Green architecture, or green design, is an approach to building that minimizes harmful effects on human health and the environment. The “green” architect or designer attempts to safeguard air, water, and earth by choosing eco-friendly building materials and construction practices.
To design, construct, operate and maintain buildings energy, water and new materials are utilized as well as amounts of waste causing negative effects to health and environment is generated. In order to limit these effects and design environmentally sound and resource efficient buildings; “green building systems” must be introduced, clarified, understood and practiced.
An architect should be able to tell and advise a client what makes a building energy efficient. He should also be able to translate the client’s ideas into reality, using both common architectural sense, and the most up to date technology and methods. This might include solar panels, thermal mass building construction, green materials, including wood, stone, etc.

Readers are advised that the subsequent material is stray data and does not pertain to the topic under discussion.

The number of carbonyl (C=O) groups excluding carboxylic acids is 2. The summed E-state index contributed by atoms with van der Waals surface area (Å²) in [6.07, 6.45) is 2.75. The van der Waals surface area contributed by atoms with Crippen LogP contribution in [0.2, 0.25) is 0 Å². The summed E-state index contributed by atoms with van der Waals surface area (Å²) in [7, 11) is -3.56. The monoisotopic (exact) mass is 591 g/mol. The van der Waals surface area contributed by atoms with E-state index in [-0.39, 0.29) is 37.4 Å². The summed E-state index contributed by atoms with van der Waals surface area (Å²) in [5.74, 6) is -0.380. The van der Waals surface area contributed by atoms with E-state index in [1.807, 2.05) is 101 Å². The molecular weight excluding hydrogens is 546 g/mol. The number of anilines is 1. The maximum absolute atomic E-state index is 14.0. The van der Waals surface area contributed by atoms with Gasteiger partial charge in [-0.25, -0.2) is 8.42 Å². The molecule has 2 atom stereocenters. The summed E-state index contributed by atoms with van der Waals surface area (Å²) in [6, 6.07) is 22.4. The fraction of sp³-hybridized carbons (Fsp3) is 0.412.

Of course, the costs of creating a living building today are very high. Achieving net-zero can be especially costly, and stands out as one of the biggest obstacles to greater interest in the living building concept.
People should encourage innovative fusions of architecture with landscape—where trees and plants become as much a part of architectural design as construction materials.
Also, in 21st Century, buildings can be most successful when they respond to multiple senses—meaning that truly green design engages touch, smell, and hearing as well as sight in the design of buildings and public spaces.
Increasing numbers of people seek new relationships between their shelter and the broader ecosystem. This growing motivation is one of the most promising signs in the development of this step. Overall, Green architectural design should not be an add-on. It should be the way of doing the business of creating a built environment. The opportunities exist to design beautiful, energy efficient and environmentally friendly residences and workplaces that demonstrate our human ability to adapt to and peacefully live within the ecology of the natural world.